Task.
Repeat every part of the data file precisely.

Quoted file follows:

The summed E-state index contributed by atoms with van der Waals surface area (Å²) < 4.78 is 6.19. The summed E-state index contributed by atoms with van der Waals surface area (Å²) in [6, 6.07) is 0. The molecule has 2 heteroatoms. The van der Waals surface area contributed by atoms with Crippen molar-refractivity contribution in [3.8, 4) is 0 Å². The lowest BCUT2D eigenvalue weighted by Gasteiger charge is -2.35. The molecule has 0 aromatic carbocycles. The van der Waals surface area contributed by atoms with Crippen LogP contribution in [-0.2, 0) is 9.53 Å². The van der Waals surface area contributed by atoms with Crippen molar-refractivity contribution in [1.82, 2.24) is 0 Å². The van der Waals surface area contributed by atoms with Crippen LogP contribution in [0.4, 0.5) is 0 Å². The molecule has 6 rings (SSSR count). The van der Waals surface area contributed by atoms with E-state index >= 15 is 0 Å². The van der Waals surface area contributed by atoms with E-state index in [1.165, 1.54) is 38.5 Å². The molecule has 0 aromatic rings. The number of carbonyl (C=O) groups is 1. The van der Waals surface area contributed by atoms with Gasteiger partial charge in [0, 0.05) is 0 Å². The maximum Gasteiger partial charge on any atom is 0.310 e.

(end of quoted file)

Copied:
The summed E-state index contributed by atoms with van der Waals surface area (Å²) < 4.78 is 6.19. The summed E-state index contributed by atoms with van der Waals surface area (Å²) in [6, 6.07) is 0. The molecule has 2 heteroatoms. The van der Waals surface area contributed by atoms with Crippen molar-refractivity contribution in [3.8, 4) is 0 Å². The lowest BCUT2D eigenvalue weighted by Gasteiger charge is -2.35. The molecule has 0 aromatic carbocycles. The van der Waals surface area contributed by atoms with Crippen LogP contribution in [-0.2, 0) is 9.53 Å². The van der Waals surface area contributed by atoms with Crippen molar-refractivity contribution in [1.82, 2.24) is 0 Å². The van der Waals surface area contributed by atoms with Crippen LogP contribution in [0.4, 0.5) is 0 Å². The molecule has 6 rings (SSSR count). The van der Waals surface area contributed by atoms with E-state index >= 15 is 0 Å². The van der Waals surface area contributed by atoms with E-state index in [1.165, 1.54) is 38.5 Å². The molecule has 0 aromatic rings. The number of carbonyl (C=O) groups is 1. The van der Waals surface area contributed by atoms with Gasteiger partial charge in [0, 0.05) is 0 Å². The maximum Gasteiger partial charge on any atom is 0.310 e.